This is an absolutely gorgeous book and I think everyone should read it. Alice Oseman is a powerhouse of a human. Her comic Heartstopper is amazing and she has a real gift for capturing the strange feeling of being a young person.
Loveless is a novel about a girl named Georgia who has never had a crush on anyone. As she begins her university life, she sets out to change this and to find love- after all, she loves love, thinking about it constantly and obsessing over fanfiction. With the help of her seemingly confident and knowledgeable roommate Rooney, and her best friends Jason and Pip, she embarks on her university journey towards true love.
Except- it doesn’t play out that way. As the novel progresses, Georgia has to come to terms with the fact that, actually, she doesn’t experience romantic or sexual attraction at all. With the help of Sunil, the aromantic asexual president of the Pride Society, she begins to accept her sexuality.
One of the amazing things about this novel is the characters- even the secondary characters feel fleshed out and believable, with their own quirks and personalities that make you love them. They are all real, flawed people, who are capable of doing both good and bad things and react in believable ways to the things that happen. Rooney was a particular favourite of mine; she is an absolute treasure and, as the story developed and I learned more about her, I just adored her.
The interaction between the characters felt so authentic; the group starts a Shakespeare Society and a lot of the story involves their attempt to put on a showcase of some of Old Shakey’s most romantic plays. The fact that Georgia is trying to come to terms with who she is around this is really affecting. The core message of the book is that the love between friends is just as important and as authentic as the love two humans can share romantically. This works so well here because the friendships depicted in the book are so raw and real.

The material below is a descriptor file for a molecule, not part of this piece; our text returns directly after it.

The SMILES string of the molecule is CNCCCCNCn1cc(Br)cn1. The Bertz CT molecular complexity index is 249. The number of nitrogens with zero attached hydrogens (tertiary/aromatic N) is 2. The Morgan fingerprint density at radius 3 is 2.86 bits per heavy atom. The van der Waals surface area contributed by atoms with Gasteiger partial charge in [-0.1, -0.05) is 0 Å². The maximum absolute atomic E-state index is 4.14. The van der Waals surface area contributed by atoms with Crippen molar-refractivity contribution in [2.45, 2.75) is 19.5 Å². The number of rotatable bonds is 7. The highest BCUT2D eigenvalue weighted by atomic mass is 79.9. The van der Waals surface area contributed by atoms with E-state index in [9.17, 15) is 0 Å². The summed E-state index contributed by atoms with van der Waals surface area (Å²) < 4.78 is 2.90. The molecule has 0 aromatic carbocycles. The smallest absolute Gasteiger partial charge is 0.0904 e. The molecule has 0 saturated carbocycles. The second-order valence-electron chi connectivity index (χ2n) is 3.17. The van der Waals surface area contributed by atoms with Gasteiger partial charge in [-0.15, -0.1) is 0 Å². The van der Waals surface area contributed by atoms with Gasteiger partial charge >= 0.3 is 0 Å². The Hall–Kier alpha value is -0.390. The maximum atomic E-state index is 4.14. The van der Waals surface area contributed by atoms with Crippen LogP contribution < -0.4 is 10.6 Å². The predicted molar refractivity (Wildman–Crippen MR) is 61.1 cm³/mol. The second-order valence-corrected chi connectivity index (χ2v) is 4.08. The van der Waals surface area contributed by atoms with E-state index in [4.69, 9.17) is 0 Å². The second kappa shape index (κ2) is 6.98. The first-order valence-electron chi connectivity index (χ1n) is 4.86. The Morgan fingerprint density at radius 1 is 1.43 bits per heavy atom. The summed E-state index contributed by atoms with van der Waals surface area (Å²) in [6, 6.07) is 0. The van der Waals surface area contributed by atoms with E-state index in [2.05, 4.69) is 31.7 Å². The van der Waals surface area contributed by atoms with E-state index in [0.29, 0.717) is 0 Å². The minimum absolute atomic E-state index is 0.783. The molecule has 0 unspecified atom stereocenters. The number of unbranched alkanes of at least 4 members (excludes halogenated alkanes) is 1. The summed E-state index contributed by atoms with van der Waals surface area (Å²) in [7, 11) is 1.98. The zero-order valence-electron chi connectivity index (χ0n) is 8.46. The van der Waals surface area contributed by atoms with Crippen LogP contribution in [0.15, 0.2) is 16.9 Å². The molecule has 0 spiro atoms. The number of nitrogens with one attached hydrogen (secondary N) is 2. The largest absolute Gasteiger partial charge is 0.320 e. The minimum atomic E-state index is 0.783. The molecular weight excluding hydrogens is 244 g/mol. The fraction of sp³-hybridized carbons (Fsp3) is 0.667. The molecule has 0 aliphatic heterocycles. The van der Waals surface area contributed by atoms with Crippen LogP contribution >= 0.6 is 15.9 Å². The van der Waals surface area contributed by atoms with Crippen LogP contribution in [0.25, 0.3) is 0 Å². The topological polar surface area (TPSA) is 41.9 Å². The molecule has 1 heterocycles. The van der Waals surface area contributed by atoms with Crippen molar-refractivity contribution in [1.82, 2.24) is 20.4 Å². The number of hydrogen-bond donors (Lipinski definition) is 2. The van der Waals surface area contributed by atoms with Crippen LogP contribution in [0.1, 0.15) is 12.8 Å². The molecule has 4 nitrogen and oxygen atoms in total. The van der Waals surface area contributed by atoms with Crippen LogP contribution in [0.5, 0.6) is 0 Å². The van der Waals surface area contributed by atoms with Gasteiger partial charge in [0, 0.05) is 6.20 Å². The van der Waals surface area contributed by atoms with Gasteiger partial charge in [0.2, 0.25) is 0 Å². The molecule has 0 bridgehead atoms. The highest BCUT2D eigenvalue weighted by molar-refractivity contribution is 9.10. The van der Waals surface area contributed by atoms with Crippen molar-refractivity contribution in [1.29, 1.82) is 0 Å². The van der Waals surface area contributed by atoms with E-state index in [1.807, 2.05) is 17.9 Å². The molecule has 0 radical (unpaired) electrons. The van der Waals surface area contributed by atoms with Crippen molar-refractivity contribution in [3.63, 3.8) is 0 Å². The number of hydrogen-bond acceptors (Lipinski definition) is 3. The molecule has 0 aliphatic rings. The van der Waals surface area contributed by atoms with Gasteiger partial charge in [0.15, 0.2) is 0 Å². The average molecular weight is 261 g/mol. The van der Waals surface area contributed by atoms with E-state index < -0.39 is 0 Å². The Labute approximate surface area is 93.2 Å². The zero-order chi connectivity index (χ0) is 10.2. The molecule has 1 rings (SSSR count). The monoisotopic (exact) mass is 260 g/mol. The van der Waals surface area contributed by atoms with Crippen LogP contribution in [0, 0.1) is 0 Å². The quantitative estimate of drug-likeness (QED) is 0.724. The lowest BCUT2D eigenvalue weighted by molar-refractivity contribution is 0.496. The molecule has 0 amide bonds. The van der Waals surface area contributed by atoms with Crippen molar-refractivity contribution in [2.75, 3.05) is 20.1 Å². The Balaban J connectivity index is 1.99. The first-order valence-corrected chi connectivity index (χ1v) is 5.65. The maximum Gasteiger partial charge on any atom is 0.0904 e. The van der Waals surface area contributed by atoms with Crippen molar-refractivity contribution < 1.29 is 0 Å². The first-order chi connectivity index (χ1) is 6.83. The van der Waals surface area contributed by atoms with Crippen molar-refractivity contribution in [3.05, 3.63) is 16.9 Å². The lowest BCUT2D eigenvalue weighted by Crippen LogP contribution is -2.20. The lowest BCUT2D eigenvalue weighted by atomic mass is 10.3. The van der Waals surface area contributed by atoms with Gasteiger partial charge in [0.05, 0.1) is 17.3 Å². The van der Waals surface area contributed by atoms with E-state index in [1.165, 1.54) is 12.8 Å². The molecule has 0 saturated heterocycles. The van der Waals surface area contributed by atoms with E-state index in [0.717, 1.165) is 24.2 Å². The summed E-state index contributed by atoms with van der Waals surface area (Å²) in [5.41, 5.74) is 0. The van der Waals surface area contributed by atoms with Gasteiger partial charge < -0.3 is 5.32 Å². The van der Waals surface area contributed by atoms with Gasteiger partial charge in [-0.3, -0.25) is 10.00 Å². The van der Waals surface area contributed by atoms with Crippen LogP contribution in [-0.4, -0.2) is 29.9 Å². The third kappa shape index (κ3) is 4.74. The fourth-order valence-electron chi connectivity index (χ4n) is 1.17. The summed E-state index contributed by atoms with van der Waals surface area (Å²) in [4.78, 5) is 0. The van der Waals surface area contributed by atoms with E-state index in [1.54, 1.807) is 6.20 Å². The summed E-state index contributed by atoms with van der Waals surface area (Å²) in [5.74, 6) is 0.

In addition to Georgia’s journey of self-acceptance, there is also the absolute treat of the enemies-to-lovers, will-they-won’t-they romance between Pip and Rooney. I love this trope so much, and seeing it done so effectively between two queer female characters is a delight.
There is absolutely nothing I didn’t like about this book. It feels like an important piece of #ownvoices writing and a truly authentic and heartfelt story.
Reasons to read:
- A heartwarming, authentic story about an aroace character discovering and accepting themselves
- Diverse characters
- An amazing cast of characters who feel real and who are delightful
- Queer women in an enemies-to-lovers extravaganza
- Wholesome content
Possible trigger warnings:
- Mentions of past abusive behaviour
- Acephobic references
- Some experimenting with a character without them knowing